From 1920 to 1933, the United States was technically dry, minus a few loopholes and a helluva lot of bootleggers.
See, the temperance movement thought that many of society’s ills would be cured if drinking were just outlawed. And even though President Wilson tried to veto it, Congress used their 2/3 vote to overrule him and they signed the 18th Amendment into existence, banning the sale, importation, or exportation of intoxicating spirits throughout the country. For the curious the intoxicating spirit threshold was .5% alcohol.
Now, the funny thing about number 18 was that it didn’t make consuming alcohol illegal, just the making, buying, and selling. So folks in the know stocked up big-time before the Volstead Act took effect on January 16, 1920. And even the making of spirits wasn’t completed forbidden–individuals could brew fruit-based wines and ciders for personal consumption and vineyards took to selling grape concentrates to facilitate just those measures with packaging that told folks exactly what not to do if they didn’t want their reconstituted grape juice to ferment. Wink wink.
Of course the hope that banning alcohol would immediately dissuade folks towards drinking backfired spectacularly. To many the law made absolutely no sense and it ruined a lot of faith in both the government and the police forces tasked with enforcing the new law. And then there was the not-so-small matter of the government losing out on all that taxable revenue now that all sales were under the table.
It took 13 years for folks to see the light. Thirteen years of bootleggers, speakeasies, and increased crime rates (instead of the hoped-for lessening). Prohibition was repealed on December 5, 1933, by the ratification of the 21st Amendment.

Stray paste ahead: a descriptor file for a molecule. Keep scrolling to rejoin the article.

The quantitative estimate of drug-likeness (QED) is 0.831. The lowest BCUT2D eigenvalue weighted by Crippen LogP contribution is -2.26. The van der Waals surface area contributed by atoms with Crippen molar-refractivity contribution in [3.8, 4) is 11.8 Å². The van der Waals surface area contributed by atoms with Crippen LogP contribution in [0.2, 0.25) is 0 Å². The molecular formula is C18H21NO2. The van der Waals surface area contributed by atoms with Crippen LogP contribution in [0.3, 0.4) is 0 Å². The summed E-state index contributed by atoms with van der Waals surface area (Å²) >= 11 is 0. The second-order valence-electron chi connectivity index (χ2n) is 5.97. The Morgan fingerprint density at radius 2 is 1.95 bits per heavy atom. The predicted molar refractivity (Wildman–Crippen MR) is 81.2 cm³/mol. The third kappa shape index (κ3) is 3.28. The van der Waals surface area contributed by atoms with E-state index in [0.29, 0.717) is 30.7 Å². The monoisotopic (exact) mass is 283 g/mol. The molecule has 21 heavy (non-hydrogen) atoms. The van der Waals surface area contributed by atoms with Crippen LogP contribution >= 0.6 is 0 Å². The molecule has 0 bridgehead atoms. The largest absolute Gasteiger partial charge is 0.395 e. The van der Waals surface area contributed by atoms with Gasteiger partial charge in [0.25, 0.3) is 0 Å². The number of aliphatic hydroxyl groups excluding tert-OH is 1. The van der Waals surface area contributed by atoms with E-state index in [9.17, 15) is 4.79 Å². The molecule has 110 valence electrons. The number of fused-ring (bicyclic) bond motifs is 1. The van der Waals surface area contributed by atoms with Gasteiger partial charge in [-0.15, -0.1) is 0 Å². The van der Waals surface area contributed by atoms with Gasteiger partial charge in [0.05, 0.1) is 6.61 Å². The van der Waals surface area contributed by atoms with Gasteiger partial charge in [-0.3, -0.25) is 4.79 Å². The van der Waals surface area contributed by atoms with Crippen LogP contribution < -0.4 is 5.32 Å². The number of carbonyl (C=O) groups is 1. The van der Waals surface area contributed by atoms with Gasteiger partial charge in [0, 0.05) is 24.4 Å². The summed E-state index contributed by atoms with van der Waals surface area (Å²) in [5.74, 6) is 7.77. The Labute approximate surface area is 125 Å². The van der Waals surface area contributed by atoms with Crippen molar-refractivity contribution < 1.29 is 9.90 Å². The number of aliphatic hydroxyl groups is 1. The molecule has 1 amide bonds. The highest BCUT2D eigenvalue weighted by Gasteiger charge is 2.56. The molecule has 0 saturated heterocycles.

Good Clean Fun
1 sugar cube
1 3/4 oz Gin
3/4 oz Limoncello
strips of citrus zest for garnish
Drip enough drops of the bitters onto the sugar cube to “soak” it and place it in the bottom of a low-ball or small cocktail glass. Combine the gin and limoncello over ice and stir until thoroughly chilled (10 to 15 turns should do it). Strain the chilled alcohol over the sugar cube and add a couple strips of citrus zest to the drink, swirling it to start the sugar dissolving.
Soaking a sugar cube in bitters is a long-standing tradition of blending the savory and the sweet in drinks. And while cocktails were around two decades before the U.S. tried their little “Noble Experiment”, the trend to drink good alcohol neat was problematic when you were dealing with the low-quality and sometimes dangerous concoctions that served for spirits in speakeasies, hence the many mixers of Prohibition-era cocktials.
The term bathtub gin refers to grain alcohol flavored with various items (like juniper) and topped off with water from the bathtub spigot (as the bottles were apparently too tall to fit easily under the kitchen faucet)–so the story goes. In this cocktail I use gin as an homage to those dark days but pick a good one. Limoncello, while not tied to Prohibition per se, appealed to me in the vein of making lemonade out of lemons. Limoncello make take longer (though not 13 years, thank goodness), but it’s certainly tasty.
We all know full well that drinking without discretion or moderation can lead to some very bad things. Anything from bad choices of who to go home with to DUI-accidents to diseases of various sorts can befall someone who drinks too much or too often (or both). But a well-made cocktail really is, in my opinion, good clean fun.